Wouldn't it be nice if it could be pinned on employee who's total net worth is 100K dollars. And the shareholders can realize more profits without blinking an eye about product liability. The corporations can begin cutting corners on safety with their new found protection.

You do want companies to have more protection, and less regulation, don't you?

Puzzlin

[-] 1 points by JoeTheFarmer (2654) 1 year ago

I did not say the company should never be liable. That is the basis of corporate personhood. It allows a corporation to sue or be sued.

I am talking about a specific king of activity. People within a company breaking the rules and intentionally deceiving clients.

I love that you changed the context to products that killed innocent children. Very clever, you make it sound like I am OK with killing innocent children. You should be a politician or perhaps a lawyer.

If the company created a product and the design was flawed and someone dies I would call that involuntary manslaughter. If executives at the corporation knew the product was defective and released it anyway, tampered with test results, then I believe the executive should be put in trial fro murder. That is more effective than taking money from the employees and shareholders that knew nothing about the defective product.

"You do want companies to have more protection, and less regulation, don't you?"

No you re twisting what I am saying. I want the bad people within the corporation to be punished for their actions. Why punish the factory worker or the pension with a pension fund and let the bad guys get away without punishment (and get a bonus to boot)

[-] 0 points by DKAtoday (33128) from Coon Rapids, MN 1 year ago

Perhaps there would be more whistle blowers defending their fellow workers if in fact corporations were taken down for abuses and criminal actions. Hell whats to say they couldn't be reformed if they are a necessary business perhaps in smaller employee run pieces, no more near monopolies.

[-] 1 points by dan1984 (108) from Cumberland, MD 1 year ago

It's funny you say that concerning monopolies are "supposed" to be "illegal" in this country. It's the golden rule. Whoever has the gold makes the rules.

[-] 1 points by DKAtoday (33128) from Coon Rapids, MN 1 year ago

Usury is supposed to illegal to then you have credit cards and payday loans and such things like that.

Yep - makes a difference - in who minds the store.

[-] 1 points by dan1984 (108) from Cumberland, MD 1 year ago

for what it's worth, I got it.

[-] 2 points by DKAtoday (33128) from Coon Rapids, MN 1 year ago

Yeah it is sick - all of the laws that are on the books and are not being enforced. This is an issue which should be pushed by the public. Truth in advertizing truth in news deceptive practices and on and on and on..............

[-] -3 points by 67192206161 (-56) 1 year ago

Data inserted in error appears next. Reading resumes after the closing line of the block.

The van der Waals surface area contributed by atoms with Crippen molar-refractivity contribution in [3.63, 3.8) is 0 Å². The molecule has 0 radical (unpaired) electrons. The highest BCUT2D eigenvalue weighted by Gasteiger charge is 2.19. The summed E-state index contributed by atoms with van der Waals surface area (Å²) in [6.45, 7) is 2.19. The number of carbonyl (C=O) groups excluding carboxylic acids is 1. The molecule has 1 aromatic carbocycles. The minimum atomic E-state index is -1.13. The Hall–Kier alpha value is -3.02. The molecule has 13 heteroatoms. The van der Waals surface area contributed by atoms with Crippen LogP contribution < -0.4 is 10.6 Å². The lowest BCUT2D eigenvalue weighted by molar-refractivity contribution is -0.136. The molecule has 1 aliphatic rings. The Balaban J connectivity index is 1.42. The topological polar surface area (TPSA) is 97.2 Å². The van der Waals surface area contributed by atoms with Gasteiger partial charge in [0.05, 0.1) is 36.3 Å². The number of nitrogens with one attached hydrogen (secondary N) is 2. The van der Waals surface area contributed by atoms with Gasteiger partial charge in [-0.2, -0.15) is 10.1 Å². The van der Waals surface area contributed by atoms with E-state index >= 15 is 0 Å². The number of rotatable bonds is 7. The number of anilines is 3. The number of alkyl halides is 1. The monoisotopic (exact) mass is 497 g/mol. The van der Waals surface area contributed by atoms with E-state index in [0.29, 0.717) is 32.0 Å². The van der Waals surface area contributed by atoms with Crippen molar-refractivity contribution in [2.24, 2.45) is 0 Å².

We would greatly appreciate it if you would stop redirecting and respond, troll:

Please explain what you meant by "makes a difference - in who minds the store".

Thanks

[-] 1 points by DKAtoday (33128) from Coon Rapids, MN 1 year ago

Hey Buddy. {:-])

Someone don't agree with your rhetoric. Seems that many of your pathetic cries for "MY" attention are being edited out before I can reply to them.

Too Bad - So Sad.

Apparently you are mistaken in your belief of your standing as a protector.

Was kind of a lame claim anyway as all you do is attack.

OH WELL - Whatcha gonna do.

OH - I know - talk to the forum admin and see why they feel that you are a detriment to the forum.

BuBye

[-] -2 points by 67192206161 (-56) 1 year ago

Not sure what some of this refers to. But yes, it would seem you have the blessing of this forum's moderators. Which makes me question their agenda.

I don't question yours: Trolls are trolls are trolls.

[-] -3 points by 67192206161 (-56) 1 year ago

Then explain it for the rest of us, please.

[-] 1 points by dan1984 (108) from Cumberland, MD 1 year ago

He is responding to my comment about those with money making and breaking rules. He is also referring to the title of the post in that the people in charge of said corporations make a difference in the policies and practices of the corporations.

[-] -1 points by 67192206161 (-56) 1 year ago

Please explain what you mean by "makes a difference - in who minds the store". Thanks.

[-] 1 points by DKAtoday (33128) from Coon Rapids, MN 1 year ago

Blind eye turners or enforcers.

That help ya?

[-] 0 points by 67192206161 (-56) 1 year ago

Not at all.

Please be explicit in what you really intended to communicate.

Thanks.

[-] -1 points by DKAtoday (33128) from Coon Rapids, MN 1 year ago

Sorry. Are U trying to imply something (?) Mr. Sock puppet?

My reply was very explicit.

[-] -1 points by 67192206161 (-56) 1 year ago

"Brief" and "explicit" are not synonyms. So again:

Please explain what you mean by "makes a difference - in who minds the store".

Try not to respond like a troll this time. Thanks.

[-] -2 points by DKAtoday (33128) from Coon Rapids, MN 1 year ago

Blind eye turners or enforcers.

That help ya?

Seems pretty clear and straight forward to me.

Why don't you share it around and see how others feel.

[-] -1 points by 67192206161 (-56) 1 year ago

Are you telling me meaningless autocratic troll replies like that got you 6,774 groupthink points on this forum? And this is supposed to be the "official" Occupy Wall Street forum?